‘The Hertzfeld Locker’ – quiet Mac boffin saves Cupertino from imminent explosion.

’The G3 Musketeers’ – IBM and Motorola disprove "All for One" slogan.

‘Copland’ – Sly Stallone sees off bad cops as they try to release never-ready next-generation Mac operating system.

’The Man Who Dell To Earth’ – David Bowie plays Michael Dell in his weirdest movie role yet.

‘Groundhog Chiat\Day’ – advertising firm keeps making the same anti-Intel advert over and over again.

‘CyberDogs of War’ – mercenaries called in to rescue captured Apple internet suite of applications.

‘Sarah’s Command Key’ – young Jewish girl hides her Mac from persecuters by using Windows keyboard.

‘Das Boot Camp’ – tense, underwater military story of virtualization under enormous pressure.

‘Betty Blueberry’ – sexy tale of short-lived G3 iMac model.

‘Man on FireWire’ – Still protesting that it's faster than USB 3.0 a brave camcorder user attempts impossible file transfer.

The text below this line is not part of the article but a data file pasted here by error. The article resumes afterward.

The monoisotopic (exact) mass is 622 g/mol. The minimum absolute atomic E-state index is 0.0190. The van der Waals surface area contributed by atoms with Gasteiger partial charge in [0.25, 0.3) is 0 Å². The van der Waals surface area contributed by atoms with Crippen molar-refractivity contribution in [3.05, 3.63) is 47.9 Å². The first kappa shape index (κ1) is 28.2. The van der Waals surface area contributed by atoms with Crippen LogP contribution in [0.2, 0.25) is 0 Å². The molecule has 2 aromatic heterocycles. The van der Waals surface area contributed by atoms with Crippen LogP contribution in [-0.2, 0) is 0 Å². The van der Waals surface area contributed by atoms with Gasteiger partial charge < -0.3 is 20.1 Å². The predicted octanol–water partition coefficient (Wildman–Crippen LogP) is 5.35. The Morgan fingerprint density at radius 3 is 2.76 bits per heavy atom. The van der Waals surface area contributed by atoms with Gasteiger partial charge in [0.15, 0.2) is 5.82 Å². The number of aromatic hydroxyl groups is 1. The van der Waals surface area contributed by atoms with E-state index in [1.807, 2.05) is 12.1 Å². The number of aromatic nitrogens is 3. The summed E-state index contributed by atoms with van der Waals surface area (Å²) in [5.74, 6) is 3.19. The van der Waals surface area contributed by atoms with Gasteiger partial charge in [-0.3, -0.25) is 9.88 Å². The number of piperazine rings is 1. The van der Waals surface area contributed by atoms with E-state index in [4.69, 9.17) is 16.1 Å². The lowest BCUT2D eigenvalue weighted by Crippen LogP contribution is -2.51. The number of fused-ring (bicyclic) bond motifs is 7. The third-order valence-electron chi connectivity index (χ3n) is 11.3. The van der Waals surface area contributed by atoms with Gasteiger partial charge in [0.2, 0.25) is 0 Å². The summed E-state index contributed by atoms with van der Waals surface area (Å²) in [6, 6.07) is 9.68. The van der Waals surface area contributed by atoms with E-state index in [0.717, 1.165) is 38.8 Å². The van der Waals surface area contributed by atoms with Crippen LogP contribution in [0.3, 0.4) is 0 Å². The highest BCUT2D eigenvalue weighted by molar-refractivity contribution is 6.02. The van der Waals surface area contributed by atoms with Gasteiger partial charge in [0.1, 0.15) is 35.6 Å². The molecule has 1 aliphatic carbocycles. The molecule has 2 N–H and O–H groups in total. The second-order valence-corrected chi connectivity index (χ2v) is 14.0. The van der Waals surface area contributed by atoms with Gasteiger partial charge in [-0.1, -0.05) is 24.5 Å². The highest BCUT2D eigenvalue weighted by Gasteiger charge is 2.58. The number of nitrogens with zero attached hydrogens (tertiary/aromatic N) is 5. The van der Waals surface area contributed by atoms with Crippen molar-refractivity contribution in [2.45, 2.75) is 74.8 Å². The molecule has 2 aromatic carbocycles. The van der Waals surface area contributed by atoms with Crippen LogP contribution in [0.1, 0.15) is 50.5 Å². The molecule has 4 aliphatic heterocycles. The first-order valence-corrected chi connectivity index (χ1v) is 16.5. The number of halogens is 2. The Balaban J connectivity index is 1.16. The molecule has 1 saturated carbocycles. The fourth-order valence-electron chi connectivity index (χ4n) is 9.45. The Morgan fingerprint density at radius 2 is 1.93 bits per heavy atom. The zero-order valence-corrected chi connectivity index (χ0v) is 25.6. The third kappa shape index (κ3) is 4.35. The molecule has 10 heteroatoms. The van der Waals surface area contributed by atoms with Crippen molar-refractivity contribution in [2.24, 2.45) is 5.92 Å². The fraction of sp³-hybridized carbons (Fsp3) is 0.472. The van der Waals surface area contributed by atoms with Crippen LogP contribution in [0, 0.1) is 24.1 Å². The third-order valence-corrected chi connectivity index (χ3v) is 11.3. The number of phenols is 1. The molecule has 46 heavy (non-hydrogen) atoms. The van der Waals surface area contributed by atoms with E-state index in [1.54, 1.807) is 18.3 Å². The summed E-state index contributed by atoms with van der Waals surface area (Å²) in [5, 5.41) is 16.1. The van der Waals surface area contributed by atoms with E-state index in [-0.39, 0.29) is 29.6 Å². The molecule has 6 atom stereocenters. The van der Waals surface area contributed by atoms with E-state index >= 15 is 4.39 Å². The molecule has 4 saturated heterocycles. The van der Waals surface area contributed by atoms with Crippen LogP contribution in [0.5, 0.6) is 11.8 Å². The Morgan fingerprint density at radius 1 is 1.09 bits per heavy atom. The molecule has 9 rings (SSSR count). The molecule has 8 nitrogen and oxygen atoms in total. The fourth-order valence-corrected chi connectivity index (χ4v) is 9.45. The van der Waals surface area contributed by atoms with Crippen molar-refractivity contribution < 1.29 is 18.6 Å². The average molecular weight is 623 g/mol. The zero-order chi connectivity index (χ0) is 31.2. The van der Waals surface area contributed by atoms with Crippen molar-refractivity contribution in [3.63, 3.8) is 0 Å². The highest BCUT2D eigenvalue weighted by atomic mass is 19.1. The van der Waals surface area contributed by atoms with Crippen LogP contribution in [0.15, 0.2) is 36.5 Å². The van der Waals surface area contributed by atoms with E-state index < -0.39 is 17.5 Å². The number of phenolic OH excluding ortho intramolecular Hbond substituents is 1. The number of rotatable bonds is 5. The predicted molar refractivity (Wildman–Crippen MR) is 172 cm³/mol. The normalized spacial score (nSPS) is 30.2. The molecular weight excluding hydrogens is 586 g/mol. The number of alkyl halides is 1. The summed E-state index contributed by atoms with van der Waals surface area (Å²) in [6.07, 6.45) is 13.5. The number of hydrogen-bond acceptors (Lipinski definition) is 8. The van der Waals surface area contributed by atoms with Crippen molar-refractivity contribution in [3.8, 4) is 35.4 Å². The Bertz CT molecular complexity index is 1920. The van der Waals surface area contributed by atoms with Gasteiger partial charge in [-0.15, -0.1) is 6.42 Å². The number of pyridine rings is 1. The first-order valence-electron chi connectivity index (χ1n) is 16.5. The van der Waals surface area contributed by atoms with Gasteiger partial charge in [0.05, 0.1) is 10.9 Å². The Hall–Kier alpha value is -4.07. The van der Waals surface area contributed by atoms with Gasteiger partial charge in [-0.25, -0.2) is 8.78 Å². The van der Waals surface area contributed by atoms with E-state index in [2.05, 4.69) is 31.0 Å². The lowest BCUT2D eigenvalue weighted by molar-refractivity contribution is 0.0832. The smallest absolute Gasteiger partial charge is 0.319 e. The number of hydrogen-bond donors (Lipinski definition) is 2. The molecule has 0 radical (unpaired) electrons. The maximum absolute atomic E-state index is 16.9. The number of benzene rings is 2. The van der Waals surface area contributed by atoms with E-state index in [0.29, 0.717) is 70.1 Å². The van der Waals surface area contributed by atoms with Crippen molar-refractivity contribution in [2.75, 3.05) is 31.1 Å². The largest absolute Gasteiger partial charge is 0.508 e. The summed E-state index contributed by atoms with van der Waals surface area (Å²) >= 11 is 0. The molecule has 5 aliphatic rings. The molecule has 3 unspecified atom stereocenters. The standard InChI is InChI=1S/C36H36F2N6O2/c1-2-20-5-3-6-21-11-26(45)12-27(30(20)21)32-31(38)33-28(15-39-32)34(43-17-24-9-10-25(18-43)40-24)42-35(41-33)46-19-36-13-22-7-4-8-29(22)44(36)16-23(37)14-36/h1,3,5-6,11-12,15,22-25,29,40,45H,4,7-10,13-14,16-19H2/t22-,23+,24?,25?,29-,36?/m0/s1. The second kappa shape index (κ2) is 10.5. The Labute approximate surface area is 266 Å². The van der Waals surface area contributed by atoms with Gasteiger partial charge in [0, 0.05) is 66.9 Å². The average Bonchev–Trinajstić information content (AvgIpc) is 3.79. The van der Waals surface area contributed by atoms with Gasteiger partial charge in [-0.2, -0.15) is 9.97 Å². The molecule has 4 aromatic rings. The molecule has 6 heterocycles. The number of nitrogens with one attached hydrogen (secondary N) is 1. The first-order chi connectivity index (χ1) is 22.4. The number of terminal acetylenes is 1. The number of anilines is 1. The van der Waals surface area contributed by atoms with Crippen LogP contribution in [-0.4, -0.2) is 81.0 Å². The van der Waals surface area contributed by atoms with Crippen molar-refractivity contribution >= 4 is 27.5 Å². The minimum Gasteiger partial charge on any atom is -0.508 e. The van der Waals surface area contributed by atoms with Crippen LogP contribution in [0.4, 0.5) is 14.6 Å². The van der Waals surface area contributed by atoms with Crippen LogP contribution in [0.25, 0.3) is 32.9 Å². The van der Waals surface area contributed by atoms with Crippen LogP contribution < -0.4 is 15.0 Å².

’War of the eWorlds’ – aliens spring from the earth plotting to take over AOL hegemony.

‘The Plague Dogcows’ – strange monochrome creature escapes from Cupertino research laboratory.

‘Goodbye Mr CHRPs’ – charming tales of an old processor engineer who still teaches jolly children about the Common Hardware Reference Platform.

’The SCSI Terminator’ – It can't be bargained with. It can't be reasoned with. It doesn't feel pity, or remorse, or fear. And it absolutely will not stop, ever; up to a limit of 16 devices.

‘All That Jaz Drive’ – adaptation of Broadway musical about a now-forgotten optical-disc storage disk.

‘The Mountain Lion King’ – tale of triumph as Mac OS X versions battle for the crown.

‘The Wrenched Connection’ – Jony Ive invents MagSafe power connector after one too many trips back to the cable cupboard.